That all sounds fair. But honestly, no one knows if the numbers will work — and reforming insurance is only half the battle. If we don’t contain costs, we’re still sunk. So how bad are things? According to “Best Care Anywhere,” a third of all health-care spending is sheer waste. That’s a huge $700 billion a year. Democratic daydream: fix the problem, and use the savings for schools, infrastructure, and the environment. Republican daydream: give the cash back through tax cuts. Either way, let one stat be your window: Between 1999 and 2005, Medicare’s rate of growth in per capita spending was 29.4 percent. Want to know the equivalent VA figure? That would be 1.7 percent.

In the last 20 years or so, the VA has become a paragon of effective government bureaucracy (it wasn’t before, not by a long shot). We’re talking parallel universe here; it features highly coordinated care and a culture of pinpointing and fixing problems, all of this enabled by its comprehensive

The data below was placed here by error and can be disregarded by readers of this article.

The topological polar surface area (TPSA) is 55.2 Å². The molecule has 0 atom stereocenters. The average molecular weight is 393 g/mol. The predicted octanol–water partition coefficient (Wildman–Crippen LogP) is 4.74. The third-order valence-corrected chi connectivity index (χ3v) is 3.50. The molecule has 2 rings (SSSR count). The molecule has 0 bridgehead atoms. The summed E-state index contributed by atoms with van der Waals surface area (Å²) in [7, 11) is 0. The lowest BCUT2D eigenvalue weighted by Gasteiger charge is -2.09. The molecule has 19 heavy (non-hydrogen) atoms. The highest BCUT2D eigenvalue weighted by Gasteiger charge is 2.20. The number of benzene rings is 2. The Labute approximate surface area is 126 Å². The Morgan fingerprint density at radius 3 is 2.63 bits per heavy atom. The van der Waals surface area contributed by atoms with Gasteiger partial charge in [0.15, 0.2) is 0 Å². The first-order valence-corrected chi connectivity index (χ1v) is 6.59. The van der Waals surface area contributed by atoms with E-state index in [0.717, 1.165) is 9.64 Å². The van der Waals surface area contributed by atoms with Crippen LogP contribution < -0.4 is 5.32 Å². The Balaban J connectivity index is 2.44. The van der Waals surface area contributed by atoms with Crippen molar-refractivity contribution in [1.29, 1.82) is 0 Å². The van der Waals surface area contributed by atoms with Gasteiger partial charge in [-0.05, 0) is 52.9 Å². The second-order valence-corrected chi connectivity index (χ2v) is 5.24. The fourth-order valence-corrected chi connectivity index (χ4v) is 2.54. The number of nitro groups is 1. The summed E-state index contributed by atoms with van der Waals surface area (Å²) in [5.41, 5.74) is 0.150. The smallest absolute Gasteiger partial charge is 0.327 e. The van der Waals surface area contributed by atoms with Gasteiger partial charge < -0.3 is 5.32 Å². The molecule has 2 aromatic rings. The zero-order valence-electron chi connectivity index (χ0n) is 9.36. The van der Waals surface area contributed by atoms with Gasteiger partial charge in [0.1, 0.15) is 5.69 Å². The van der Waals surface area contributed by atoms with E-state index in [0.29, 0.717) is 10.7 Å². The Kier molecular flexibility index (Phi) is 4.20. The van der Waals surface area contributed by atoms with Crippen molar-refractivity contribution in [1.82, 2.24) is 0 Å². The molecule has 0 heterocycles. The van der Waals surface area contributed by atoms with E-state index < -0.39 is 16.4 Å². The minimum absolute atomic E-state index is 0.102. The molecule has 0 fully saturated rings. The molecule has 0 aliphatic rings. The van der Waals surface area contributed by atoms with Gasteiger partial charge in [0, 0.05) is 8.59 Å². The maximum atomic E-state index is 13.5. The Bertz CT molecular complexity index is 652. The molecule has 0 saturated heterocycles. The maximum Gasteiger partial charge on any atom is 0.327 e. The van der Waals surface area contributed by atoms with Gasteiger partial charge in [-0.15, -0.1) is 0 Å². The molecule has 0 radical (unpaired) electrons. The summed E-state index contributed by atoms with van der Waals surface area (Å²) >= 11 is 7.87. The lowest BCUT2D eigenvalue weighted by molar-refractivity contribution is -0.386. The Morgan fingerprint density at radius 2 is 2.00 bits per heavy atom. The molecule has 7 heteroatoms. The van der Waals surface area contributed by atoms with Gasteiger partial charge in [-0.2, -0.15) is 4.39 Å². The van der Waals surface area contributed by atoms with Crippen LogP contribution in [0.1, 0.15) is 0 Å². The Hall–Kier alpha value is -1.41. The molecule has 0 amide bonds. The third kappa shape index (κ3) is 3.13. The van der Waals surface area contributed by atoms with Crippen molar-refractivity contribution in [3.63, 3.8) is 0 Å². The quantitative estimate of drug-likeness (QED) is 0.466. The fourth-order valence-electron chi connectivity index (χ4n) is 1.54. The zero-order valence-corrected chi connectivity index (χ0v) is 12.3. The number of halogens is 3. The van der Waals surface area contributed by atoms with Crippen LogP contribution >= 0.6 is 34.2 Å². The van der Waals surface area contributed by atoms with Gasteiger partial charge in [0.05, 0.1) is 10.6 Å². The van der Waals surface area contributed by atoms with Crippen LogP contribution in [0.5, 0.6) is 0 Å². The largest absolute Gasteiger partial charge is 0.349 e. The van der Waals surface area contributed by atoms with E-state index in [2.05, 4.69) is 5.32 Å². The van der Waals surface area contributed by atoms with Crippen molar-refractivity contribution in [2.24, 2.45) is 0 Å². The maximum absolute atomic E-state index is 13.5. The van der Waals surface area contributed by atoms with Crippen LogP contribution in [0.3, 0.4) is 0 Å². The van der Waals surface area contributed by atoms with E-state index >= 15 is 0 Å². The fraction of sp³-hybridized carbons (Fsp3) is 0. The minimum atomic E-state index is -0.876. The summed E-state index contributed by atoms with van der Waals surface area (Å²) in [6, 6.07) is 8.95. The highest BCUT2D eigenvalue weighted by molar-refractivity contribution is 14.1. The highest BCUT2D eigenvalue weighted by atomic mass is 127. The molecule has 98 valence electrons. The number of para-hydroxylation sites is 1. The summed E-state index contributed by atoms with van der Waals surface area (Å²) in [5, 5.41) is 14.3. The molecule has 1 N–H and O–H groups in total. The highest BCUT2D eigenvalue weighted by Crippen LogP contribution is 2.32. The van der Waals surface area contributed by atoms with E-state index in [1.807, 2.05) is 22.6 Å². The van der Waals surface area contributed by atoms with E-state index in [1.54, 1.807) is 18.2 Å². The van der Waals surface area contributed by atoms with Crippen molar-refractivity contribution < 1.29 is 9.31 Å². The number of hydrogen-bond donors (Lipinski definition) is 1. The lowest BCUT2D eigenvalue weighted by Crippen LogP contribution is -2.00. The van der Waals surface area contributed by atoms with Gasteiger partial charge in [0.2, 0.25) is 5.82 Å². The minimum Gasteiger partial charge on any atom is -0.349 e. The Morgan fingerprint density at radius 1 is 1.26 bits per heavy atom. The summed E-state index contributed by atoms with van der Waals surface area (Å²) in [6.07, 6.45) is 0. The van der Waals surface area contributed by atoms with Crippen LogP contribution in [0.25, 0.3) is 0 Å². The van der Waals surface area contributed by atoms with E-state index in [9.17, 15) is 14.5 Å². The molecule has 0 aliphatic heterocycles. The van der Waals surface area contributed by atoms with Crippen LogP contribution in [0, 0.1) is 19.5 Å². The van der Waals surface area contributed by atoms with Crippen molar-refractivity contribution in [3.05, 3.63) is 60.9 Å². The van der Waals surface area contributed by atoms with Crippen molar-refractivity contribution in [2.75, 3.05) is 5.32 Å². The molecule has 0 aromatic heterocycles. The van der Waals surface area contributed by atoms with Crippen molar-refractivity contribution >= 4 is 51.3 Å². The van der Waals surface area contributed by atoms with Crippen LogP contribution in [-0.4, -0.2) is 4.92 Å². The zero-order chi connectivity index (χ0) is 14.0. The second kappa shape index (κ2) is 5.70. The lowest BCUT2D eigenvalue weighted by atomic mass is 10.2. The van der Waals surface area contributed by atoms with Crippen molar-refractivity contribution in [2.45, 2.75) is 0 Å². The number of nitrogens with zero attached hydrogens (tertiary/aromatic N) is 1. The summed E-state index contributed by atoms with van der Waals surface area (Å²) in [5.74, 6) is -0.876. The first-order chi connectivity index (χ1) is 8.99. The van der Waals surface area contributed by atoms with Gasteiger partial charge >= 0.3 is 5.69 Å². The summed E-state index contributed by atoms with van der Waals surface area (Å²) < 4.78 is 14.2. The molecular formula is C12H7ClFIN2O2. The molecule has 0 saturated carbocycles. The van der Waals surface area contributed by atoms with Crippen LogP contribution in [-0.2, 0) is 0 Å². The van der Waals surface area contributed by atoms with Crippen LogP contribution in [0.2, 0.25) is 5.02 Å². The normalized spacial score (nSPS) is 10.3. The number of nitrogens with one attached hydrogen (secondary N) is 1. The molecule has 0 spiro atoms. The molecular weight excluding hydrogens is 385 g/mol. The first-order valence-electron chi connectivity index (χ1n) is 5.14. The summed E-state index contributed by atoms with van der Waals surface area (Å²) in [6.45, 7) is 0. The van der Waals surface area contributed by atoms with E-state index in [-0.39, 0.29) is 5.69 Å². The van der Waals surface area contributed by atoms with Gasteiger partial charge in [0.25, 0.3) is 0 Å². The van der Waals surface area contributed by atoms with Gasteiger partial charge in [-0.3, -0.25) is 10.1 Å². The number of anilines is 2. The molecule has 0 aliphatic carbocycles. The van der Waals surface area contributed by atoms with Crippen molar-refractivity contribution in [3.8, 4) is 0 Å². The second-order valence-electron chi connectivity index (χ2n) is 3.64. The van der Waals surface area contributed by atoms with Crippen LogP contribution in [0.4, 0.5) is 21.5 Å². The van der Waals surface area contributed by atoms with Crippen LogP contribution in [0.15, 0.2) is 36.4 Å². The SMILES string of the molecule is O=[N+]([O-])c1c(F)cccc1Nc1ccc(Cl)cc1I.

VistA electronic health record system. Then there’s the smoking gun: the doctors are paid solely by (competitive) salary, so there’s no economic incentive to order extra fee-for-service tests. The VA is efficient, effective, and solvent. Bonus: it’s already government-run! So it can be duplicated on a wide scale!

I’m throwing around exclamation points because I also just read a flashy comic book (yes, a comic book!) called “Health Care Reform: What It Is, Why It’s Necessary, How It Works” (Hill and Wang, 2011). Part of a new wave of grownup graphic works that cheekily break down complex issues, it’s the least daunting way to dive into the issue, sort of Richie Rich Goes to the Hospital. Jonathan Gruber, an economics professor at MIT, and a big force in the creation of MassHealth, writes cleanly, and comic book artist Nathan Schreiber nails the imagery. The twin health-care crises, for instance, are a two-headed alligator. The waste in costs is sewage pipelines spilling dollar bills into a fetid lake. Medicare is a 1000-pound gorilla.